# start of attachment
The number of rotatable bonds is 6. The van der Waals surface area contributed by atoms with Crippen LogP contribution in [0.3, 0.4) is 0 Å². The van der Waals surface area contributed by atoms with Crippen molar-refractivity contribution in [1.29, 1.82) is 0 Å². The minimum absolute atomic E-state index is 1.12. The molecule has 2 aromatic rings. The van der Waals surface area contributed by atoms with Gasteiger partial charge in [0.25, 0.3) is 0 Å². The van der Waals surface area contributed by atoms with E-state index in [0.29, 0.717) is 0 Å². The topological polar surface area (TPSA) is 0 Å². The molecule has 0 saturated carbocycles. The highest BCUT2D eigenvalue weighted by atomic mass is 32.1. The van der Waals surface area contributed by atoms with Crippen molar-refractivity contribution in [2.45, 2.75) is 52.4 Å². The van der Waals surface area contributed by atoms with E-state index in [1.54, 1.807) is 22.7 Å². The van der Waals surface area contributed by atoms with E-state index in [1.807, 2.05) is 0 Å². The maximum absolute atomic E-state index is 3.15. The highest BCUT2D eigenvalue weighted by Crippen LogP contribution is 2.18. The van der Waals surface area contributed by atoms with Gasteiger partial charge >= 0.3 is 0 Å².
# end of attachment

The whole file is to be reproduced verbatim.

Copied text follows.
The number of rotatable bonds is 6. The van der Waals surface area contributed by atoms with Crippen LogP contribution in [0.3, 0.4) is 0 Å². The van der Waals surface area contributed by atoms with Crippen molar-refractivity contribution in [1.29, 1.82) is 0 Å². The minimum absolute atomic E-state index is 1.12. The molecule has 2 aromatic rings. The van der Waals surface area contributed by atoms with Gasteiger partial charge in [0.25, 0.3) is 0 Å². The van der Waals surface area contributed by atoms with E-state index in [0.29, 0.717) is 0 Å². The topological polar surface area (TPSA) is 0 Å². The molecule has 0 saturated carbocycles. The highest BCUT2D eigenvalue weighted by atomic mass is 32.1. The van der Waals surface area contributed by atoms with Crippen molar-refractivity contribution in [2.45, 2.75) is 52.4 Å². The van der Waals surface area contributed by atoms with E-state index in [1.54, 1.807) is 22.7 Å². The van der Waals surface area contributed by atoms with E-state index in [1.807, 2.05) is 0 Å². The maximum absolute atomic E-state index is 3.15. The highest BCUT2D eigenvalue weighted by Crippen LogP contribution is 2.18. The van der Waals surface area contributed by atoms with Gasteiger partial charge >= 0.3 is 0 Å².